In the morning, Deland and Roy presented a two-pronged introduction to urban planning. Deland gave an academic introduction, taking us thru the birth of the modern city as well as the academics / practitioners considered the pioneers in the field. Roy, from a more applications-focused perspective, spoke about a project done to save a park in the Oakland Chinatown, showing various methods used to record the stories of the park - pictures, video testimonies, heat maps to record activities, etc.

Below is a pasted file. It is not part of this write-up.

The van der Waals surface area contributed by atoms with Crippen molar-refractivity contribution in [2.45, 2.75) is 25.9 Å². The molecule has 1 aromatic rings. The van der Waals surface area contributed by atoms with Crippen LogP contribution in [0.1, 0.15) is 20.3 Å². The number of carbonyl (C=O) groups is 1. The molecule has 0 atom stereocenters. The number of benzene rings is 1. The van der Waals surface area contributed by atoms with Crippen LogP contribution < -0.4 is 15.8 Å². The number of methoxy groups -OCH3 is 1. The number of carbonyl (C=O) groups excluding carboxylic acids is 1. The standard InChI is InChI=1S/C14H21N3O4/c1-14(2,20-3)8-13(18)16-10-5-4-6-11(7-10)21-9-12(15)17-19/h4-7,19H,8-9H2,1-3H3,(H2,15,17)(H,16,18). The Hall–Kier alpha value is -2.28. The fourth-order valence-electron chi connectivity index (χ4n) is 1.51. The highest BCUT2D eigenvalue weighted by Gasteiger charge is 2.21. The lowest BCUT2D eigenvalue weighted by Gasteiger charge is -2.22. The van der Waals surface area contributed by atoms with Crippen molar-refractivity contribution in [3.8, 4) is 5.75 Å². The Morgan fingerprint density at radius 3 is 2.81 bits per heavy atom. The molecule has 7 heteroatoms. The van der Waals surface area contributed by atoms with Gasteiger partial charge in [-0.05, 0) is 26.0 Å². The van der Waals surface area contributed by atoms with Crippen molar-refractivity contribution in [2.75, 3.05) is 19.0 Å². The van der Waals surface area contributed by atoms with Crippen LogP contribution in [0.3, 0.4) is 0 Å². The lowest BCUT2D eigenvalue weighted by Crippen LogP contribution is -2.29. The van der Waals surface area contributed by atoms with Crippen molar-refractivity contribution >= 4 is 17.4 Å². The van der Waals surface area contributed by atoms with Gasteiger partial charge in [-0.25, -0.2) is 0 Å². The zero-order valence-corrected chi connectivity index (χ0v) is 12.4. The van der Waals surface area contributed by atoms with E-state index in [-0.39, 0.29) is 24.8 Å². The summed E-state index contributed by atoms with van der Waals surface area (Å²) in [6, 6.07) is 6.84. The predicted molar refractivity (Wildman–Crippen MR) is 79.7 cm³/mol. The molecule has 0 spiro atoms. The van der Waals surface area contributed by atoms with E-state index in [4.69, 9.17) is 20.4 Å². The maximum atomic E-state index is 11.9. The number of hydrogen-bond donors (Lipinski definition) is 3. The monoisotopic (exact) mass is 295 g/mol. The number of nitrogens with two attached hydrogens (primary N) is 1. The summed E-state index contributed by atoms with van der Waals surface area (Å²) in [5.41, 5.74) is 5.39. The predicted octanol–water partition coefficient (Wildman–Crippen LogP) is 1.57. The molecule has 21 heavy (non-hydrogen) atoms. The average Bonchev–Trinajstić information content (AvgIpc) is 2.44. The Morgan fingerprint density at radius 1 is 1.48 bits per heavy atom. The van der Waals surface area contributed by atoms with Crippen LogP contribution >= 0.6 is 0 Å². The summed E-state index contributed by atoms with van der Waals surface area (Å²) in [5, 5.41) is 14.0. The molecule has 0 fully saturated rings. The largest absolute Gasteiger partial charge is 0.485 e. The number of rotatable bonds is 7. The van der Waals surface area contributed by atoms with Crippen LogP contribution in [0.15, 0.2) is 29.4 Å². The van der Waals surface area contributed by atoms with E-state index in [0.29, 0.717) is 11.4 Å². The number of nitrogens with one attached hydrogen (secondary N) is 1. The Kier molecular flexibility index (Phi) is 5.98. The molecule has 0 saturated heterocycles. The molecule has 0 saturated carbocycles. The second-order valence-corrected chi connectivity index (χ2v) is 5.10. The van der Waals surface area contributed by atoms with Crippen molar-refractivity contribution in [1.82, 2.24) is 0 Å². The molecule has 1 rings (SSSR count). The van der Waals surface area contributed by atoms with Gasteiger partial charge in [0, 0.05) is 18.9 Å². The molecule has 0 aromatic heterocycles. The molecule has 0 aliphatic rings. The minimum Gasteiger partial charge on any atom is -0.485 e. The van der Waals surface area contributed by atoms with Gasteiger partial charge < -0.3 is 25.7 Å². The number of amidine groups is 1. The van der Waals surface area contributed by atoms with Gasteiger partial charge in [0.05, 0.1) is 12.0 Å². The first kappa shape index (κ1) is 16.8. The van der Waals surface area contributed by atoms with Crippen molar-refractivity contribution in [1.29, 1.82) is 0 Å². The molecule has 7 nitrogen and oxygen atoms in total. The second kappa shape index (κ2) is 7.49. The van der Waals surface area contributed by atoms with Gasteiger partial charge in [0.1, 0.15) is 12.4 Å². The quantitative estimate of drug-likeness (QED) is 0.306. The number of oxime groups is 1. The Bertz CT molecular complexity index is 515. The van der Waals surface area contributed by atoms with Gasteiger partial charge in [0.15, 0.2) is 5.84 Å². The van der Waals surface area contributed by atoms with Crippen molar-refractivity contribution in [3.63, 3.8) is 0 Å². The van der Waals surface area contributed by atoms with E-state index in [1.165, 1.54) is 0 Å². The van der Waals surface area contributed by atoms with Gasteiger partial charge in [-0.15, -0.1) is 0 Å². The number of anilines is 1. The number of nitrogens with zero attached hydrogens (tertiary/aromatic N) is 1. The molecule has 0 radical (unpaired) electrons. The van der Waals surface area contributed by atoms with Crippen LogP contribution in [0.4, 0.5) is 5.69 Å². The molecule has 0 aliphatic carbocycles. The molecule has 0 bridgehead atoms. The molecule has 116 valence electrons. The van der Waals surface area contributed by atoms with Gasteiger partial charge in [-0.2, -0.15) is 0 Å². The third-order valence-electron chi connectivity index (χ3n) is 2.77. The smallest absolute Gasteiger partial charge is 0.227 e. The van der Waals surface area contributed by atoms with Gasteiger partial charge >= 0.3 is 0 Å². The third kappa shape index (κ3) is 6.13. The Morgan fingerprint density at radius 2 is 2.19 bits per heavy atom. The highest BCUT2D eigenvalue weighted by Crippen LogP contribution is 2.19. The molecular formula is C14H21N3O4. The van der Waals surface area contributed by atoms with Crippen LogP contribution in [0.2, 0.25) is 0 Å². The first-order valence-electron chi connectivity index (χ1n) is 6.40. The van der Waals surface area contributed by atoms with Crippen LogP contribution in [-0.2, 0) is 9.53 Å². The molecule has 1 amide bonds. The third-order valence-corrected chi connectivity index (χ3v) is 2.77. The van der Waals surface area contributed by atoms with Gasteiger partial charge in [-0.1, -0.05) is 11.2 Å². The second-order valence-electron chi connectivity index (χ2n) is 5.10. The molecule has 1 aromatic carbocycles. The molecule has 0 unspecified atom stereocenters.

In the afternoon, we got to apply the lessons we learned in the morning by using Deland's Urban Studies tool-kit to experience Chinatown. This sort of morning-classroom and afternoon-outside experience-based learning strongly reminded me of the language training I did at Sun Yat-Sen University in Guangzhou, which also emphasized out-of-the-classroom learning experiences. I love it - I feel intensely engaged when I know that the academic lecture in the morning is paired w/ an experience to actualize what we've learned. We had less than an hour to go through some of the observation methodologies, but I look forward to applying these ethnographic tools, methodically and comprehensively, for our fellowship projects.